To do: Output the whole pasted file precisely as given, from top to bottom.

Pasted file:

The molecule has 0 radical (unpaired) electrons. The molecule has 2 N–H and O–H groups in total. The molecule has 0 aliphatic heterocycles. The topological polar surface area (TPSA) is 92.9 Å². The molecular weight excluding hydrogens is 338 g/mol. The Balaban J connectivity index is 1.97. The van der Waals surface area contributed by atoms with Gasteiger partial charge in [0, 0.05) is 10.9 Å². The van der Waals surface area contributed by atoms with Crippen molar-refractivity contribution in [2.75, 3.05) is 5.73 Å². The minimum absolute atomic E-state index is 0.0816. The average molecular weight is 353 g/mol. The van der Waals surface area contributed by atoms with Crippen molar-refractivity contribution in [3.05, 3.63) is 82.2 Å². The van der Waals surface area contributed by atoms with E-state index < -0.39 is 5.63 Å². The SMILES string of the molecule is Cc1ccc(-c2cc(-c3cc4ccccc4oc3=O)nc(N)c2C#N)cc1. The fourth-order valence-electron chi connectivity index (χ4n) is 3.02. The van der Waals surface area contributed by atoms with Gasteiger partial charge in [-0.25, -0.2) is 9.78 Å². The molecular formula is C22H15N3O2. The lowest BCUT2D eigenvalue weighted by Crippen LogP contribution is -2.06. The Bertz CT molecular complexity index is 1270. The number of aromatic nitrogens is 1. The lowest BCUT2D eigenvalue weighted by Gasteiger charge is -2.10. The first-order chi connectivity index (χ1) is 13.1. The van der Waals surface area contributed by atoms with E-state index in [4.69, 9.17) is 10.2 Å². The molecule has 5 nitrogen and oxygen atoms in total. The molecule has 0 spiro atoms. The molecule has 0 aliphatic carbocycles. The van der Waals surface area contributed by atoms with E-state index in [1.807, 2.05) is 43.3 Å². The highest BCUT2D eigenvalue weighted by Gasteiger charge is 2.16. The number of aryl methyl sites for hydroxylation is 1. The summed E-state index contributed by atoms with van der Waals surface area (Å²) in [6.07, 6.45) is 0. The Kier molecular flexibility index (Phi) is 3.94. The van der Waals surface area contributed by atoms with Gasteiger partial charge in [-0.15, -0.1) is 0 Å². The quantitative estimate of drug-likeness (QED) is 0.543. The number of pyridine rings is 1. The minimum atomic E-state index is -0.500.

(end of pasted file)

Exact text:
The molecule has 0 radical (unpaired) electrons. The molecule has 2 N–H and O–H groups in total. The molecule has 0 aliphatic heterocycles. The topological polar surface area (TPSA) is 92.9 Å². The molecular weight excluding hydrogens is 338 g/mol. The Balaban J connectivity index is 1.97. The van der Waals surface area contributed by atoms with Gasteiger partial charge in [0, 0.05) is 10.9 Å². The van der Waals surface area contributed by atoms with Crippen molar-refractivity contribution in [2.75, 3.05) is 5.73 Å². The minimum absolute atomic E-state index is 0.0816. The average molecular weight is 353 g/mol. The van der Waals surface area contributed by atoms with Crippen molar-refractivity contribution in [3.05, 3.63) is 82.2 Å². The van der Waals surface area contributed by atoms with E-state index < -0.39 is 5.63 Å². The SMILES string of the molecule is Cc1ccc(-c2cc(-c3cc4ccccc4oc3=O)nc(N)c2C#N)cc1. The fourth-order valence-electron chi connectivity index (χ4n) is 3.02. The van der Waals surface area contributed by atoms with Gasteiger partial charge in [-0.25, -0.2) is 9.78 Å². The molecular formula is C22H15N3O2. The lowest BCUT2D eigenvalue weighted by Crippen LogP contribution is -2.06. The Bertz CT molecular complexity index is 1270. The number of aromatic nitrogens is 1. The lowest BCUT2D eigenvalue weighted by Gasteiger charge is -2.10. The first-order chi connectivity index (χ1) is 13.1. The van der Waals surface area contributed by atoms with E-state index in [4.69, 9.17) is 10.2 Å². The molecule has 5 nitrogen and oxygen atoms in total. The molecule has 0 spiro atoms. The molecule has 0 aliphatic carbocycles. The van der Waals surface area contributed by atoms with E-state index in [1.807, 2.05) is 43.3 Å². The highest BCUT2D eigenvalue weighted by Gasteiger charge is 2.16. The number of aryl methyl sites for hydroxylation is 1. The summed E-state index contributed by atoms with van der Waals surface area (Å²) in [6.07, 6.45) is 0. The Kier molecular flexibility index (Phi) is 3.94. The van der Waals surface area contributed by atoms with Gasteiger partial charge in [-0.15, -0.1) is 0 Å². The quantitative estimate of drug-likeness (QED) is 0.543. The number of pyridine rings is 1. The minimum atomic E-state index is -0.500.